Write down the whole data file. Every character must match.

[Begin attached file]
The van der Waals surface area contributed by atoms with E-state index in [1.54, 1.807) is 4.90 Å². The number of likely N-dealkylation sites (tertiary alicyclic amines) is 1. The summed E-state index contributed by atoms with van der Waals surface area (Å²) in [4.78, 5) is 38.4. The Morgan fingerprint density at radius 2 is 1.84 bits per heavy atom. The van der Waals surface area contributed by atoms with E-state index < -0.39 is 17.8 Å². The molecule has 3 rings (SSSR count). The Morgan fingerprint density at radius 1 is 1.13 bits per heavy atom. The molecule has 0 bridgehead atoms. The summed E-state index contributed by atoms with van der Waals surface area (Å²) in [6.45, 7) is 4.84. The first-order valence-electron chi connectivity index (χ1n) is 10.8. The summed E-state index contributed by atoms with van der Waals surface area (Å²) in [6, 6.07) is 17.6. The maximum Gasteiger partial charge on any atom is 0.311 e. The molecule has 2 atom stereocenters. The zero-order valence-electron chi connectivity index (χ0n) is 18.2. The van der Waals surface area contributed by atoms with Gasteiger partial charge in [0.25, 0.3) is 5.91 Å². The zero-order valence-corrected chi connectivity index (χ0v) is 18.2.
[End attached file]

The van der Waals surface area contributed by atoms with E-state index in [1.54, 1.807) is 4.90 Å². The number of likely N-dealkylation sites (tertiary alicyclic amines) is 1. The summed E-state index contributed by atoms with van der Waals surface area (Å²) in [4.78, 5) is 38.4. The Morgan fingerprint density at radius 2 is 1.84 bits per heavy atom. The van der Waals surface area contributed by atoms with E-state index < -0.39 is 17.8 Å². The molecule has 3 rings (SSSR count). The Morgan fingerprint density at radius 1 is 1.13 bits per heavy atom. The molecule has 0 bridgehead atoms. The summed E-state index contributed by atoms with van der Waals surface area (Å²) in [6.45, 7) is 4.84. The first-order valence-electron chi connectivity index (χ1n) is 10.8. The summed E-state index contributed by atoms with van der Waals surface area (Å²) in [6, 6.07) is 17.6. The maximum Gasteiger partial charge on any atom is 0.311 e. The molecule has 2 atom stereocenters. The zero-order valence-electron chi connectivity index (χ0n) is 18.2. The van der Waals surface area contributed by atoms with Gasteiger partial charge in [0.25, 0.3) is 5.91 Å². The zero-order valence-corrected chi connectivity index (χ0v) is 18.2.